Employees and employers: who has the responsibility for a successful employee?

Angela Spang

Let’s say I hired the wrong person. Is it his fault, or mine? Did I have a thorough enough process, was I good enough in deciphering the codes that make up a new personality?

Or did he fake it? Without me seeing through the charade? Should I have been able to spot the liar?

As a leader, it would be very easy to blame someone else for the lack of success of employees, but I can’t push it aside. I don’t want to. The responsibility of our success is mine – my job is to match, lead, guide, coach and steer, so that we all work together like a well-oiled machine. Nobody is great at everything, so it is a leaders role to put the pieces together in the best possible way.

 And when it goes wrong (it will. Of course it will. If you push people to grow and do new things, it won’t be all smooth. Don’t expect it to be.), it is a leader’s job to guide it forward in a smooth manner, ensuring individual and team growth, teaching, leading, coaching.

If you can do that as a leader, you are skilled, sensitive, smart, compassionate, generous and clever.

I strive towards that, and I learn every day.

In my view, excellence in leadership is not defined by personality type, but by values and behaviour. A willingness to share responsibility and power may be one of the key characteristics of cultural leaders in the twenty-first century, together with a drive to build strong alliances, beyond their organisation or sector, with individuals, groups and communities, from the local to the global.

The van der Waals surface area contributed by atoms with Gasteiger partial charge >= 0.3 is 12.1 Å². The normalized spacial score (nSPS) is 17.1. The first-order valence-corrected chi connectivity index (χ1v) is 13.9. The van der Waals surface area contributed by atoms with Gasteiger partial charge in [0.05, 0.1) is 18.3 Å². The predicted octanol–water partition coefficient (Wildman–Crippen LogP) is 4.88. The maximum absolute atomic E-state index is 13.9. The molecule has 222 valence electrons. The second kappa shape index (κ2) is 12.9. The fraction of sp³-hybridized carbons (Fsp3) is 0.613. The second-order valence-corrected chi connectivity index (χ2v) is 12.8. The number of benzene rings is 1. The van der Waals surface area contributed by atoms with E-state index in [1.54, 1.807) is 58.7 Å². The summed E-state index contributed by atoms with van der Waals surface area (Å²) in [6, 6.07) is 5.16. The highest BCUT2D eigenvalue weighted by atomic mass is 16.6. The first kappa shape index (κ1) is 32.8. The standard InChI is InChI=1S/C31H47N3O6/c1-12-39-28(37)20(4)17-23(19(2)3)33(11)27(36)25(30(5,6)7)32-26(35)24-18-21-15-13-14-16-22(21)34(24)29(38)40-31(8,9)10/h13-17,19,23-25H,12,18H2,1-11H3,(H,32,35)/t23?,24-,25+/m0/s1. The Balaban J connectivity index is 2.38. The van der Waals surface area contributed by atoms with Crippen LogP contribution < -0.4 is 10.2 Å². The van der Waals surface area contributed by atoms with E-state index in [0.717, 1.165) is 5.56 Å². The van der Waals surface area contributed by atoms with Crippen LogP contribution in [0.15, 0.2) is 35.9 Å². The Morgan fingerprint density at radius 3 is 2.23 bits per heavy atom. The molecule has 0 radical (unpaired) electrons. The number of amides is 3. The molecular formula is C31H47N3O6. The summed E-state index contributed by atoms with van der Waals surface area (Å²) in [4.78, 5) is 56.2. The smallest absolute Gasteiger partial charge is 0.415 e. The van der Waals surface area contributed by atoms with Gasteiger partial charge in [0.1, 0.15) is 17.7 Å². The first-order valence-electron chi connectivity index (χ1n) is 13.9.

This kind of “generous” leader develops and fosters relationships, rather than being fixated on command and control, and is concerned about values and behaviours, rather than status and position.

My favourite leaders display personal humility, courage, good judgment, certainty of purpose, authenticity and generosity in delivery. They share responsibility, while being ultimately accountable for the well-being of a project or organisation (and they never shy away from that).

They possess a calm resolve and emotional resilience, and are ambitious for their organisation or cause, rather than for themselves. They put the team, and the company first. They all inspire and encourage a committed team who are enabled to play to their individual strengths, while remaining unwaveringly optimistic.

I want to be like that.